Two area URI students experience coastal learning

Media Contact: Jhodi Redlich, 401-874-4500 |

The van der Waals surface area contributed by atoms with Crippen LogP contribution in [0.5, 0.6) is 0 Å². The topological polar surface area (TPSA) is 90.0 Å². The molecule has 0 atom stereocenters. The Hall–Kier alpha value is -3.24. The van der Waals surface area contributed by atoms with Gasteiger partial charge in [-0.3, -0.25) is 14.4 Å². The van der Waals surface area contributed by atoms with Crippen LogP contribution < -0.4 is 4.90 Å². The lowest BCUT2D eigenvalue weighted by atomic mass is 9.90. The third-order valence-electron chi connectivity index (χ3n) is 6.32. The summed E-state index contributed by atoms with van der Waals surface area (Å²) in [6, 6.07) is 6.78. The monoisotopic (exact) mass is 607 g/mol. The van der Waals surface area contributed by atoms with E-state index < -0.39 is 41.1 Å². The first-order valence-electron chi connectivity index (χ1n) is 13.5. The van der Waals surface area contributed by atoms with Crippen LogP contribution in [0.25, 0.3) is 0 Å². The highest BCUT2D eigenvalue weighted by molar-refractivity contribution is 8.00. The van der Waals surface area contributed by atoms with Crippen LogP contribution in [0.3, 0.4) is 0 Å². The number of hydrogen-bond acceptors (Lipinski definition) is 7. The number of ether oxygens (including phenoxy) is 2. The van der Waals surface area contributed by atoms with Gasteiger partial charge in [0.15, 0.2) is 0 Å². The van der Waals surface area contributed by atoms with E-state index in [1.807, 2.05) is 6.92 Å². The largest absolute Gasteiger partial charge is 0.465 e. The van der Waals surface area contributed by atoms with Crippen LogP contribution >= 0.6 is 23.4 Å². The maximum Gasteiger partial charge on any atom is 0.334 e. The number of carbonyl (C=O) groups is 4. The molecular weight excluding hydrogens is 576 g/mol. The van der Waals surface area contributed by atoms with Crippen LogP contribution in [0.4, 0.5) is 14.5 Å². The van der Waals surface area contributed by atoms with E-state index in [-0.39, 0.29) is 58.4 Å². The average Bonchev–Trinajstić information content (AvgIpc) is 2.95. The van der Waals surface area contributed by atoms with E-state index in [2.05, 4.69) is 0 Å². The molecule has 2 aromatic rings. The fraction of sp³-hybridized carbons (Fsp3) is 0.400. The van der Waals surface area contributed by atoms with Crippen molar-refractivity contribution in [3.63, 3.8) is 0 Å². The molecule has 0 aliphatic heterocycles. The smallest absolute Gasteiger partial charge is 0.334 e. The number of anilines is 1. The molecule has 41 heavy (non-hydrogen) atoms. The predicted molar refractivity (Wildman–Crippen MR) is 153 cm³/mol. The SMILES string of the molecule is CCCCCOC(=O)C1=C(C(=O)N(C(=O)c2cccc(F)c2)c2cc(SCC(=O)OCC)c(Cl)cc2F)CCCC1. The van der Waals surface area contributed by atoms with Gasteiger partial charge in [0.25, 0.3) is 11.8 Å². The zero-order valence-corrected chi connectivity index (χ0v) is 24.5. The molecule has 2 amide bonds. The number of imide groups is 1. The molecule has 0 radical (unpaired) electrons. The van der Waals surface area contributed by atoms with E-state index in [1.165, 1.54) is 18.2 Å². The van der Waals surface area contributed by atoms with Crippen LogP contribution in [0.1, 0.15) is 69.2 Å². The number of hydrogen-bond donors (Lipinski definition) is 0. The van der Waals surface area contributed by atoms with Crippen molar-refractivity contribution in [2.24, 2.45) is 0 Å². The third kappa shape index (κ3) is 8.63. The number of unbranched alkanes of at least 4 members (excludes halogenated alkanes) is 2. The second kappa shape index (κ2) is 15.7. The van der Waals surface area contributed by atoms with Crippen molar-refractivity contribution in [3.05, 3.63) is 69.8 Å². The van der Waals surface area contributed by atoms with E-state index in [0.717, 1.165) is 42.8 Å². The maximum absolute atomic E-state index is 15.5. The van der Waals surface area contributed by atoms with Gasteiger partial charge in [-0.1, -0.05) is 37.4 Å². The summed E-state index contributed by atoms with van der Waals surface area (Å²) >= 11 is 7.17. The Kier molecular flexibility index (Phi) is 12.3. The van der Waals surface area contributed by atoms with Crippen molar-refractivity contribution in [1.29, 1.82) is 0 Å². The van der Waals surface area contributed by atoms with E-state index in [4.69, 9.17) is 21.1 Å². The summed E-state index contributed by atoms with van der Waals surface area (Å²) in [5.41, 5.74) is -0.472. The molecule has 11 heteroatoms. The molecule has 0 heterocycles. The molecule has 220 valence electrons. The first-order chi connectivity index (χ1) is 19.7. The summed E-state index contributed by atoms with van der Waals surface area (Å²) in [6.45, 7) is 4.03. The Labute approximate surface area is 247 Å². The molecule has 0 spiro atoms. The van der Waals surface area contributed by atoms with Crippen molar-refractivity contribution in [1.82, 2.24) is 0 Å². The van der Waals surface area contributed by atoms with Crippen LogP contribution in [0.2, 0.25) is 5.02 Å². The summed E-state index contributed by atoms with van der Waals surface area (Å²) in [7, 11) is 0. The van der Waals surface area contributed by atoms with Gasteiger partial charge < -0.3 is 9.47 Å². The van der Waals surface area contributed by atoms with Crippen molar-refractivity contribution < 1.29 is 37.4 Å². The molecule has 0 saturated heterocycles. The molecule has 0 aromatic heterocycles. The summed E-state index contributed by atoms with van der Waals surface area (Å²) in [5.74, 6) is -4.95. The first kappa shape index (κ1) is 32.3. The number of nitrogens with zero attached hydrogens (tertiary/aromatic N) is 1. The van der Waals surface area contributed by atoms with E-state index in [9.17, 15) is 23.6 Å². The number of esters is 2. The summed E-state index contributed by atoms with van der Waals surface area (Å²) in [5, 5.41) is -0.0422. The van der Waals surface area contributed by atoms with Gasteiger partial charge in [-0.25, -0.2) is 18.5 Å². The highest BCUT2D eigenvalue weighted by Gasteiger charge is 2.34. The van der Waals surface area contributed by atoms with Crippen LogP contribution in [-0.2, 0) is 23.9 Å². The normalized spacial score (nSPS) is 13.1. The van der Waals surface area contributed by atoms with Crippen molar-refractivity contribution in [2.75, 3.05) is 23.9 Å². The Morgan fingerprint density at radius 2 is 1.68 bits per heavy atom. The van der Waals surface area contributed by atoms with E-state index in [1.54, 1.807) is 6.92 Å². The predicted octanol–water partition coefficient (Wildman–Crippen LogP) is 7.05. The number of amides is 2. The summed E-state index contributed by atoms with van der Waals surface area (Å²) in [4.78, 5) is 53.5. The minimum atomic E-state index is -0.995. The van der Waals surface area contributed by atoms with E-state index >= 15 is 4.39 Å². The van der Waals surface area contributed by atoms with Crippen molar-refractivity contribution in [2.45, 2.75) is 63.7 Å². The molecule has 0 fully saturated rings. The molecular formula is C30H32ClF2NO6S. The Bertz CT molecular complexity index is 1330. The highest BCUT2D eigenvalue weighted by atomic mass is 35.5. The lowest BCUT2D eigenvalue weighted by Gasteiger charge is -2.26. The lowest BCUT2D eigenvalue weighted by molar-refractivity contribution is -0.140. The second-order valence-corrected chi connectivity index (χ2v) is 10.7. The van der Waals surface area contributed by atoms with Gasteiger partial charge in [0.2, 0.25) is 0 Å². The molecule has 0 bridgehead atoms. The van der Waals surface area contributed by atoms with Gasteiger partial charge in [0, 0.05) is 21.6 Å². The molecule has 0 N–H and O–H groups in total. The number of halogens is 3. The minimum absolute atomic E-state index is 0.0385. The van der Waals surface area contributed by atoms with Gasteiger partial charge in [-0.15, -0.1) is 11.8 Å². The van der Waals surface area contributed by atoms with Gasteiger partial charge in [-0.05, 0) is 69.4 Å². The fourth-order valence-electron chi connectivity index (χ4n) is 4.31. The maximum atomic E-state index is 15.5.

KINGSTON, R.I. — October 22, 1998 — Leland Mello of Carolina, R.I., and Deirdra Storti of Westerly, R.I., were recently appointed as Coastal Fellows for the University of Rhode Island’s Partnership for the Coastal Environment. Each is spending eight months as part of a team working with professors and other research staff on projects related to the coastal environment. The URI Partnership for the Coastal Environment combines a structured, prestigious undergraduate experience with the resources and talents of the public and private sectors. While gaining the skills as well as the contacts that will ensure their success, students build the confidence needed to perform on the job before they enter the job market. Fellows also received a stipend for their work over the summer. Here’s what Mellow and Storti have to say about their research experiences this summer: URI graduate helps keep the options open “There is a satisfaction that comes from knowing that my actions could be responsible for the preservation of open space,” says Leland Mello. The actions of which he speaks include research and comparison of various policies and strategies available for open space conservation. “I’m trying to discover all the possible resources and techniques that could assist towns or states with developing an optimal land preservation policy,” he says. One of the final outcomes of his examination will be a document that presents short descriptions of all conservation methods in existence and guidelines for the implementation of appropriate policies. “In general, it will be a list of pros and cons, where the policy has been instituted, incentives for using a policy, and problems that certain policies may have caused,” he says. Mello was also participating in writing a document that addresses the impact of a proposed amendment to the R.I. Farm, Forest, and Open Space Act. “Hopefully we’ll show that the impact will generally be small so that landowners will have the incentive to enroll more land, making it possible to preserve that much more open space,” says the recent wildlife biology and management graduate. Mello believes that the work that he is doing will help him to develop skills that will not only help him find a job now, but also be applicable to his future endeavors. “I’m learning to become more efficient at narrowing down large quantities of data,” says Mello. Hopefully, however, these efforts will support preservation of open space. He is working with Robert Johnston of Newport, R.I., a research assistant professor from the Department of Environmental and Natural Resource Economics in the College of the Environment and Life Sciences. URI grad student figures on the future Aquidneck Island is a microcosm of regional variations. From the touristy city of Newport that ballasts the southern rim with hotels, restaurants, and marinas; through the suburb of Middletown, mixed with shopping plazas and picturesque vistas; to the nearly rural town of Portsmouth with its salt-marshes and open fields; the Island boasts a variety of outlooks. With such divergence, the development of a harmonious vision for community planning is not an easy task. Deirdra Storti is helping to reconcile differences in long-term goals and facilitate the creation of a common, Island-wide, agenda for ecosystem management. “We provide assistance in Navy master planning efforts, transportation initiatives, and environmental and economic issues,” says the University of Rhode Island master’s candidate in Environmental Planning. “Studying from books is just not enough to secure a decent and rewarding career,” says Storti, who has worked as an intern at a planning office in Jamestown. “You can’t get this type of experience in a classroom-it’s more valuable than all of my four years as an undergrad combined,” she remarks. She is working with Jared Rhodes of Narragansett, R.I., a marine research specialist, and Jennifer McCann of Richmond, R.I., a coastal management specialist from the Coastal Resources Center at the Graduate School of Oceanography. She is also acting as a mentor to Coastal Fellow Kate McGraw, a junior from Endicott, N.Y. x-x-x For More Information: Jhodi Redlich (401) 874-2116